In the matter of right action, the behavior of the phronimos, or the wise man, serves as the appropriate paradigm. He is the “bridge” between the universal truths about human action and the particular cases to which these truths are to be applied in practice. Chapter 10 of the book is an especially useful and magisterial study of the rich variety of contemporary interpretations and criticisms of Aristotle’s account of phronsis. Again, there is an important epistemological dimension to Natali’s defense of the Aristotelian account against its critics. Aristotle’s confidence that phronsis is a type of true judgment ( hupolpsis) generically united with scientific knowledge, craft ( techn), theoretical wisdom ( sophia), and true belief leads him to eschew a conception of morality in terms of absolute rules or laws. All of the “absoluteness” comes in the theoretical grasp of the necessary truths about action and its properties. Because it is possible for someone to be able to judge truly about what is the right thing to do in this circumstance — not just what “works” — it is right to accede to the authority of such persons. From Aristotle’s perspective, if we reject the authoritative nature of phronsis, we also reject the intelligibility of right action. What the right thing to do is can only be determined retrospectively, if at all.
The second major theme of the book is the ontology of action, that is, the distinction between action, movement, production, and activity. Natali shows that Aristotle treats “making or doing” ( poiein) as a general genus, whose species are (a) producing something; (b) producing or realizing a state of some entity already produced; (c) acting in a way that is subject to normative evaluation. In three compact and elegant chapters, Natali begins by arguing that (a) has the same ontological structure as a physical movement, whereas (b) can sometimes reduce to (a) and sometimes to (c). He aims to show that (c) contains (a) as its matter or material components. So, the description of an action as a physical movement is not mistaken, just as the description of the animal in corporeal terms is not mistaken. But these descriptions are not just incomplete; they are subordinate to and dependent on formal analysis. In the case of a human action, the end or goal of the action is an essential element of its definition.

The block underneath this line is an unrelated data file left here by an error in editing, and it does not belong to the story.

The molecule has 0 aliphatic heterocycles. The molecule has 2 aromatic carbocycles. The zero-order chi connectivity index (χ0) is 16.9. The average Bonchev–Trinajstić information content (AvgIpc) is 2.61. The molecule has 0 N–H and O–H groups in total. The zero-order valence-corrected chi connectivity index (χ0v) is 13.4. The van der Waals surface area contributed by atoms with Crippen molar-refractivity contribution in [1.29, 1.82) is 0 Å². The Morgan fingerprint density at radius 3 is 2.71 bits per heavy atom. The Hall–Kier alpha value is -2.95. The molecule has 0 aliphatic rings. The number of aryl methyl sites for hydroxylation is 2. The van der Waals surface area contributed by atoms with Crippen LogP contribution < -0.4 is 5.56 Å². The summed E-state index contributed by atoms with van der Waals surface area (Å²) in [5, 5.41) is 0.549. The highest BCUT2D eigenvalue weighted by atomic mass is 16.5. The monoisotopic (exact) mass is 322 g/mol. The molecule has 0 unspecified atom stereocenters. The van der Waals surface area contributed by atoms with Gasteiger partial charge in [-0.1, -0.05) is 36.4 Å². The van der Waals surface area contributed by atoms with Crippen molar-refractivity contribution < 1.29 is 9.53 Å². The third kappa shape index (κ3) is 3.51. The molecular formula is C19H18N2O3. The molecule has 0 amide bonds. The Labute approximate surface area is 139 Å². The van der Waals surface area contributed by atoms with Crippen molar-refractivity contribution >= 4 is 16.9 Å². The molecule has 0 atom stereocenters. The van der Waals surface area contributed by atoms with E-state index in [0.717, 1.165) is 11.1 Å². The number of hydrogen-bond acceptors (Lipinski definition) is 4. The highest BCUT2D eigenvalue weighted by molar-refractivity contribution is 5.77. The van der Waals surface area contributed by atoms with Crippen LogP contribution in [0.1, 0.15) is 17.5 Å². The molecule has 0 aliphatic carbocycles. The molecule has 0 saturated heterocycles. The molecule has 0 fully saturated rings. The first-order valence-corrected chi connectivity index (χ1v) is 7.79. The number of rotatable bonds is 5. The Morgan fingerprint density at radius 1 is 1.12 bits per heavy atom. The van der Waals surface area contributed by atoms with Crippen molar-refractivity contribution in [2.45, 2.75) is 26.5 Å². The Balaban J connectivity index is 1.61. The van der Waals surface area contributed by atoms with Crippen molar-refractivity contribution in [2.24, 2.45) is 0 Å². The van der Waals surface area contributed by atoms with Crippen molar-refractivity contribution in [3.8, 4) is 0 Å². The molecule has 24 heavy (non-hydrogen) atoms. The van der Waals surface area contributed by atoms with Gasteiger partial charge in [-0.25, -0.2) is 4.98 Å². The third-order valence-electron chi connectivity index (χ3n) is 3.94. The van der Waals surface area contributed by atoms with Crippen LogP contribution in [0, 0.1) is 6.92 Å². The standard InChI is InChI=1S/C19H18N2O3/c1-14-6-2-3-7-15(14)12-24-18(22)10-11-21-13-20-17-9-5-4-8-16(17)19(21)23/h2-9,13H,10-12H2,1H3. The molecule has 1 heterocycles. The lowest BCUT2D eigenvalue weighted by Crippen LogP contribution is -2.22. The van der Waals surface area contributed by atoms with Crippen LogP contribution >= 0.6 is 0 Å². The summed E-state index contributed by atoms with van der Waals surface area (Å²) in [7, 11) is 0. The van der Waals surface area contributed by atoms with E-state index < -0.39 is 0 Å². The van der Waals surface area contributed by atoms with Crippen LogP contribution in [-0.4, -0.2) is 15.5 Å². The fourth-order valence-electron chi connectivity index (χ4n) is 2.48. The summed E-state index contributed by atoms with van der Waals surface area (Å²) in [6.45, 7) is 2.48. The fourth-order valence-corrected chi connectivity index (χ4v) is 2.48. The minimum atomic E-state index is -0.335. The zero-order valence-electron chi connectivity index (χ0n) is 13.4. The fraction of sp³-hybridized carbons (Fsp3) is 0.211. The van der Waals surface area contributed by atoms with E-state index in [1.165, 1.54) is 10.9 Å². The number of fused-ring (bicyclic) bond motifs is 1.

The claim that the end of the action is an essential part of its nature faces the problem of how to characterize an unsuccessful action, that is, one that does not achieve its end or aim. The problem is especially acute insofar as we seek to make normative judgments about actions. The view that good intentions are sufficient justification is clearly different from the view that an action must be judged in its completeness, that is, as to whether it achieves its end. These views, though, are not necessarily in conflict, for the first is the basis for a judgment about the agent, whereas the second is the basis for a judgment about the action, independent of the agent. In his defense of Aristotle’s position, Natali does not directly address the different sorts of normative evaluations possible for agents and actions. But I suppose that he would want to insist that the evaluation of actions can accommodate the genuinely accidental failure of achievement. When, though, the failure becomes habitual, the practical judgment of the agent comes under justifiable scrutiny.
The distinction between human action and movement enables us to make the distinction between action and activity. It allows us to attribute activity to the Prime Unmoved Mover without attributing movement to it. Human activity, by contrast, like human action, has physical movements as material parts. Natali wants to deny, though, that human activity is to divine activity as the imperfect to the perfect, or, in other words, that divine activity is the paradigm to which human activity is related in focal reference. This seems to work better for activities that explicitly require bodily movements than it does for the activity of thought, which, for Aristotle, is unmixed with the corporeal and which is without a bodily organ. The fact that we are only able to think intermittently precisely because we do have a body does not, it seems to me, provide sufficient grounds for treating divine and human activity as species within a genus, so to speak.